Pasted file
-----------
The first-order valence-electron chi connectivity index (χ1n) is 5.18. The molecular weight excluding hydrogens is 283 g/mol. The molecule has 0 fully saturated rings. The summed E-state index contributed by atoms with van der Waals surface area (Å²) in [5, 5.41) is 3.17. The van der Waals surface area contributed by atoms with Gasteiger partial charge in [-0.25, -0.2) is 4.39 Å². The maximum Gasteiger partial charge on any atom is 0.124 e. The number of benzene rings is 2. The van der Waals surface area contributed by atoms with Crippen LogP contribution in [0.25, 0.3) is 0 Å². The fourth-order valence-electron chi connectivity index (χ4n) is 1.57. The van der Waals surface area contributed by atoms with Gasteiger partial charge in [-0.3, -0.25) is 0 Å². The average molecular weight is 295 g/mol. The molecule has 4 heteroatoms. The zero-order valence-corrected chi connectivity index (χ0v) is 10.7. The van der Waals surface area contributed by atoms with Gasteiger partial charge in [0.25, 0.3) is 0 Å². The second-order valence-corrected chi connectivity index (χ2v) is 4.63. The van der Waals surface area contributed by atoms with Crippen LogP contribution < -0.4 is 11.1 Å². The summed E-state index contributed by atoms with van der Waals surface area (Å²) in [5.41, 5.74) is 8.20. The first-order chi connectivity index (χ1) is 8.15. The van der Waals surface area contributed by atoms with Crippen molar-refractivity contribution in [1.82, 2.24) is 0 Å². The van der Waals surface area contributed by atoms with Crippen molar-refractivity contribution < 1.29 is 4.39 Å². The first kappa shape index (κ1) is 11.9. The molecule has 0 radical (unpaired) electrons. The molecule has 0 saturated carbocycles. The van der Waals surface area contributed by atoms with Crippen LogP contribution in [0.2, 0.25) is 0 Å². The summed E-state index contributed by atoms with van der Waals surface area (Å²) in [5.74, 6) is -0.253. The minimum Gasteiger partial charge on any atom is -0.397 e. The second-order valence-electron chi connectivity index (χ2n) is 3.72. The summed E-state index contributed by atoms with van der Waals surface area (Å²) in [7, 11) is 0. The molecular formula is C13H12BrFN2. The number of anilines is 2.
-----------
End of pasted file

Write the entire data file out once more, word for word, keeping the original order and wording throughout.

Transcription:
The first-order valence-electron chi connectivity index (χ1n) is 5.18. The molecular weight excluding hydrogens is 283 g/mol. The molecule has 0 fully saturated rings. The summed E-state index contributed by atoms with van der Waals surface area (Å²) in [5, 5.41) is 3.17. The van der Waals surface area contributed by atoms with Gasteiger partial charge in [-0.25, -0.2) is 4.39 Å². The maximum Gasteiger partial charge on any atom is 0.124 e. The number of benzene rings is 2. The van der Waals surface area contributed by atoms with Crippen LogP contribution in [0.25, 0.3) is 0 Å². The fourth-order valence-electron chi connectivity index (χ4n) is 1.57. The van der Waals surface area contributed by atoms with Gasteiger partial charge in [-0.3, -0.25) is 0 Å². The average molecular weight is 295 g/mol. The molecule has 4 heteroatoms. The zero-order valence-corrected chi connectivity index (χ0v) is 10.7. The van der Waals surface area contributed by atoms with Gasteiger partial charge in [0.25, 0.3) is 0 Å². The second-order valence-corrected chi connectivity index (χ2v) is 4.63. The van der Waals surface area contributed by atoms with Crippen LogP contribution < -0.4 is 11.1 Å². The summed E-state index contributed by atoms with van der Waals surface area (Å²) in [5.41, 5.74) is 8.20. The first-order chi connectivity index (χ1) is 8.15. The van der Waals surface area contributed by atoms with Crippen molar-refractivity contribution in [1.82, 2.24) is 0 Å². The van der Waals surface area contributed by atoms with Crippen molar-refractivity contribution < 1.29 is 4.39 Å². The first kappa shape index (κ1) is 11.9. The molecule has 0 radical (unpaired) electrons. The molecule has 0 saturated carbocycles. The van der Waals surface area contributed by atoms with Crippen LogP contribution in [0.2, 0.25) is 0 Å². The summed E-state index contributed by atoms with van der Waals surface area (Å²) in [5.74, 6) is -0.253. The minimum Gasteiger partial charge on any atom is -0.397 e. The second-order valence-electron chi connectivity index (χ2n) is 3.72. The summed E-state index contributed by atoms with van der Waals surface area (Å²) in [7, 11) is 0. The molecular formula is C13H12BrFN2. The number of anilines is 2.